On 1 November 1967 the 4th Battalion, 21st Infantry was again activated at Schofield Barracks to serve as the fourth maneuver battalion for the 11th Light Infantry Brigade already in Vietnam. The 4th Battalion arrived in Vietnam on 14 April 1968. Based at Duc Pho in Quang Ngai Province, the 4th Battalion operated primarily in that region during the three plus years it was in Vietnam. The Duc Pho area was known as a rice bowl and it was fiercely fought over, with the 4th Battalion conducting numerous operations that significantly contributed to preventing the 3rd North Vietnamese Division and local Viet Cong forces from seizing this vital area. The 4th Battalion also operated in Quang Tin Province west of Tam Ky and at Dong Ha. From 15 February 1969 to 28 June 1971 the 4th Battalion was assigned to the 23rd Infantry Division (Americal). It was west of Tam Ky in Quang Tin Province on 26th August 1968 that Staff Sergeant Nicky Bacon of Company B, 4th Battalion, 21st Infantry earned the Medal of Honor. When two platoon leaders became casualties, SSG Bacon assumed command and led successful assaults against an enemy bunker and a machine gun nest, personally killing four Viet Cong at close range. He then climbed on the exposed deck of a tank and gave fire support to the rescue of trapped wounded and the elimination of the last enemy resistance. The 4th Battalion, 21st Infantry departed Vietnam on 28 June 1971 having participated in eight Vietnam campaigns and earning two awards of the Republic of Vietnam Cross of Gallantry with Palm. The 4th Battalion was inactivated that same date at Fort Lewis WA. They arrived in country on April 14th 1968, Bravo company was led by Captain David Treadwell and was based out of Duc Pho, when in on Stand downs from the Bloody Jungle Floors of Nam in the I Corp, they would stand down at LZ Baldy, or Bronco, Charlie Brown, and many more, Bravo company was hit hard but hit the NVA alot harder in the last of August of 68 in TAM KY.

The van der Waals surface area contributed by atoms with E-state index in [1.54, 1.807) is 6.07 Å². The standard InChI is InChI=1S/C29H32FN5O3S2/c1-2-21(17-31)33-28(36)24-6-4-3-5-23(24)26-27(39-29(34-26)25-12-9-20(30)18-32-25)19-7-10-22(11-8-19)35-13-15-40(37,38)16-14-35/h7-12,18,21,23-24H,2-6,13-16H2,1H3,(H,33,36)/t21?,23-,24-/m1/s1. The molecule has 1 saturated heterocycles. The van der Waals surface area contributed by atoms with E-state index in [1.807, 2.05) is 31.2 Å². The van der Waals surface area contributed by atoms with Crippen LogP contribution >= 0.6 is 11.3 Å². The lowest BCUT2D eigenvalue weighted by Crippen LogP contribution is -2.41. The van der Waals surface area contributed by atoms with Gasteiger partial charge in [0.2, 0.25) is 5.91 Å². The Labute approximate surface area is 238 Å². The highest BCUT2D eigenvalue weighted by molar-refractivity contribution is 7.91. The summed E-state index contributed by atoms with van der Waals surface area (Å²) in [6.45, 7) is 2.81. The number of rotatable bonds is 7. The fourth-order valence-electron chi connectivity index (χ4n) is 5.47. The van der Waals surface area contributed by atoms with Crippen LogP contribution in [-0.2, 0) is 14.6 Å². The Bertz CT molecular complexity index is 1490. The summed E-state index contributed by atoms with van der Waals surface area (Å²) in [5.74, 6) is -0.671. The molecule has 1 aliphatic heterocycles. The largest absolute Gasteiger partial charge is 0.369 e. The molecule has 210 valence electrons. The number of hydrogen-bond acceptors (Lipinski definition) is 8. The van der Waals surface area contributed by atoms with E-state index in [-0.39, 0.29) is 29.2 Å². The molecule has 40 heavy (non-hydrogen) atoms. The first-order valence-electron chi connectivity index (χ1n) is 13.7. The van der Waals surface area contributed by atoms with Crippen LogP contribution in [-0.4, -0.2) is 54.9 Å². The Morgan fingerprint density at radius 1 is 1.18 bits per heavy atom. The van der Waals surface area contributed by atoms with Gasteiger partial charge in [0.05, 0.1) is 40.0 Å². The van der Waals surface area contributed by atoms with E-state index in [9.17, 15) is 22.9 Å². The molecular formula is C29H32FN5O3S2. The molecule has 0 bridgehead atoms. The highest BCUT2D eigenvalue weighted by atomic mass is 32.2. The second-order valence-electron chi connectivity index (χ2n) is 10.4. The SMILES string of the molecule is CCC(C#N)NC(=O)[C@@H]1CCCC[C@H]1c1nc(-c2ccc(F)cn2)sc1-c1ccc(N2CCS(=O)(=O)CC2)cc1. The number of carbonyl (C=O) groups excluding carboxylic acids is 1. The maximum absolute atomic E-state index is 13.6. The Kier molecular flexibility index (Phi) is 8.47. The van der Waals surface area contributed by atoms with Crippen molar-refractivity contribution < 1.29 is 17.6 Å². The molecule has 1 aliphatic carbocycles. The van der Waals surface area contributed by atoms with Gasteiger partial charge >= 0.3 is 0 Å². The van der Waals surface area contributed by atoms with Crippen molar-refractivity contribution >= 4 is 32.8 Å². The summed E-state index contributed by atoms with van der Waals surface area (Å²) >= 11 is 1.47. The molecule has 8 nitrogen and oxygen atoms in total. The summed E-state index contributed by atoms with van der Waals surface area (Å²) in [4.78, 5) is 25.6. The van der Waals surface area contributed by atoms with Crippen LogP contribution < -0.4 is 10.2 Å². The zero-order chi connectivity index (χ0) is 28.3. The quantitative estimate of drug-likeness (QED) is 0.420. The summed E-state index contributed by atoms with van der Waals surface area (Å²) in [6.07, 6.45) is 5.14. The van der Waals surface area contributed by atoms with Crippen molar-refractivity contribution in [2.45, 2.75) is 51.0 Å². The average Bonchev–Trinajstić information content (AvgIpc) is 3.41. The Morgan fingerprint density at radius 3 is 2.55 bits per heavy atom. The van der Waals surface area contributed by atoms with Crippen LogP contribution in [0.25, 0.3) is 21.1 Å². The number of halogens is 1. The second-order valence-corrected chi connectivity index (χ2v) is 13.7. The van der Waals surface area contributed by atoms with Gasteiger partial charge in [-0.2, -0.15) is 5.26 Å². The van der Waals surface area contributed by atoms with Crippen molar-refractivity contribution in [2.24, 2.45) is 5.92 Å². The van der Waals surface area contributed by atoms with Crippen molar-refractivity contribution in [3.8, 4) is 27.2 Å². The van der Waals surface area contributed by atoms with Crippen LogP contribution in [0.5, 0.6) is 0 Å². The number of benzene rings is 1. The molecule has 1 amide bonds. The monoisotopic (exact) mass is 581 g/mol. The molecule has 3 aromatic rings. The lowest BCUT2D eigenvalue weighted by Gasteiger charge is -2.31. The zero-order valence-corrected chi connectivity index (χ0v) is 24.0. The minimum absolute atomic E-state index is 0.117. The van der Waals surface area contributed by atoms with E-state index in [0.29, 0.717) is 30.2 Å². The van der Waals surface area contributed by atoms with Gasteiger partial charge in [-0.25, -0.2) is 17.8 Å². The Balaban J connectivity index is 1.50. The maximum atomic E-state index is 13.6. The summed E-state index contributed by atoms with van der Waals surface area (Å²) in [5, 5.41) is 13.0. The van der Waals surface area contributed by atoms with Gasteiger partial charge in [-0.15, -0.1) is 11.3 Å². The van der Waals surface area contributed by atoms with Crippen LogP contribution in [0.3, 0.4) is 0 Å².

E Troop, 1st Cavalry was first constituted March 2, 1833 as Company E, United States Regiment of Dragoons. The unit has participated in the Mexican War, the Indian Wars, the Civil War, the War with Spain, World War II, and Vietnam. On December 6, 1967, E Troop, 1st Cavalry, departed Hawaii aboard the USS General William Weigel for the Republic of Vietnam. E Troop joined the 11th Infantry Brigade 19 December 1967 and was colocated with the brigade headquarters in Vietnam. The unit's mission is to provide security and perform reconnaissance for the 11th Infantry Brigade and to engage in offensive, defensive, or delaying action as an economy of force unit. In the Spring of 1969, E Troop received nine M551 Armored Reconnaissance/Airborne Assault Vehicles, and since then E Troop has been employed as an armor unit and has been engaged primarily in security missions. Though somewhat limited in mobility by the terrain in the 11th Brigade's area of operation, E Troop has proved the value of armor-protected firepower on repeated occasions. E Troop departed Vietnam 18 October 1971.